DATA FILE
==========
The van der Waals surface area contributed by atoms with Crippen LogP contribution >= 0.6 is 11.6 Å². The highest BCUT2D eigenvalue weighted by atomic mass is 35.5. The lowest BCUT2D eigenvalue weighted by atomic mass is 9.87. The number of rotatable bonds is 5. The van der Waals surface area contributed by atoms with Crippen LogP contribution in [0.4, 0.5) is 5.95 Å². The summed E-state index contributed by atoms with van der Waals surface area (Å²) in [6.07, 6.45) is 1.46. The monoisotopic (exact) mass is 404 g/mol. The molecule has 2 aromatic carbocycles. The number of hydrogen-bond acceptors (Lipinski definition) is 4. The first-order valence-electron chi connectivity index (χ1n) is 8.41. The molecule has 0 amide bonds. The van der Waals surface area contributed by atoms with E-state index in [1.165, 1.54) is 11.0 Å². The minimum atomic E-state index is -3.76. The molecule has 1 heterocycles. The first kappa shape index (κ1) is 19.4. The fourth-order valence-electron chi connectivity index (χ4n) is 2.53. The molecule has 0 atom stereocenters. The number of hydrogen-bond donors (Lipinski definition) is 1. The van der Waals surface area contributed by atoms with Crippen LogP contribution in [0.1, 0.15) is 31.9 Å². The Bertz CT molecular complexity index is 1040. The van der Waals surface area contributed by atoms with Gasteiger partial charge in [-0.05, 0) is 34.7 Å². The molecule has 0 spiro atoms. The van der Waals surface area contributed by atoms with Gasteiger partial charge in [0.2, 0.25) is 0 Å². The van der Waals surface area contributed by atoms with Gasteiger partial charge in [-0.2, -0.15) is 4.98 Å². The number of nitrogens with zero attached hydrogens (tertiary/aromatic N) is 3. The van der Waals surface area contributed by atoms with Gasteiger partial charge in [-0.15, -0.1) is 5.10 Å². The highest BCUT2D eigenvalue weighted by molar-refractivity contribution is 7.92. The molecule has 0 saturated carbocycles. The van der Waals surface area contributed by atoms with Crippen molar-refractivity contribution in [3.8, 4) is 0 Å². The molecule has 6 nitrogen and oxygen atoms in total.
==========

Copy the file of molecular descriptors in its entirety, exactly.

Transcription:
The van der Waals surface area contributed by atoms with Crippen LogP contribution >= 0.6 is 11.6 Å². The highest BCUT2D eigenvalue weighted by atomic mass is 35.5. The lowest BCUT2D eigenvalue weighted by atomic mass is 9.87. The number of rotatable bonds is 5. The van der Waals surface area contributed by atoms with Crippen LogP contribution in [0.4, 0.5) is 5.95 Å². The summed E-state index contributed by atoms with van der Waals surface area (Å²) in [6.07, 6.45) is 1.46. The monoisotopic (exact) mass is 404 g/mol. The molecule has 2 aromatic carbocycles. The number of hydrogen-bond acceptors (Lipinski definition) is 4. The first-order valence-electron chi connectivity index (χ1n) is 8.41. The molecule has 0 amide bonds. The van der Waals surface area contributed by atoms with E-state index in [1.165, 1.54) is 11.0 Å². The minimum atomic E-state index is -3.76. The molecule has 1 heterocycles. The first kappa shape index (κ1) is 19.4. The fourth-order valence-electron chi connectivity index (χ4n) is 2.53. The molecule has 0 atom stereocenters. The number of hydrogen-bond donors (Lipinski definition) is 1. The van der Waals surface area contributed by atoms with Crippen LogP contribution in [0.1, 0.15) is 31.9 Å². The Bertz CT molecular complexity index is 1040. The van der Waals surface area contributed by atoms with Gasteiger partial charge in [-0.05, 0) is 34.7 Å². The molecule has 0 spiro atoms. The van der Waals surface area contributed by atoms with Gasteiger partial charge in [0.2, 0.25) is 0 Å². The van der Waals surface area contributed by atoms with Gasteiger partial charge in [-0.2, -0.15) is 4.98 Å². The number of nitrogens with zero attached hydrogens (tertiary/aromatic N) is 3. The van der Waals surface area contributed by atoms with Gasteiger partial charge in [-0.15, -0.1) is 5.10 Å². The highest BCUT2D eigenvalue weighted by molar-refractivity contribution is 7.92. The molecule has 0 saturated carbocycles. The van der Waals surface area contributed by atoms with Crippen molar-refractivity contribution in [3.8, 4) is 0 Å². The molecule has 6 nitrogen and oxygen atoms in total.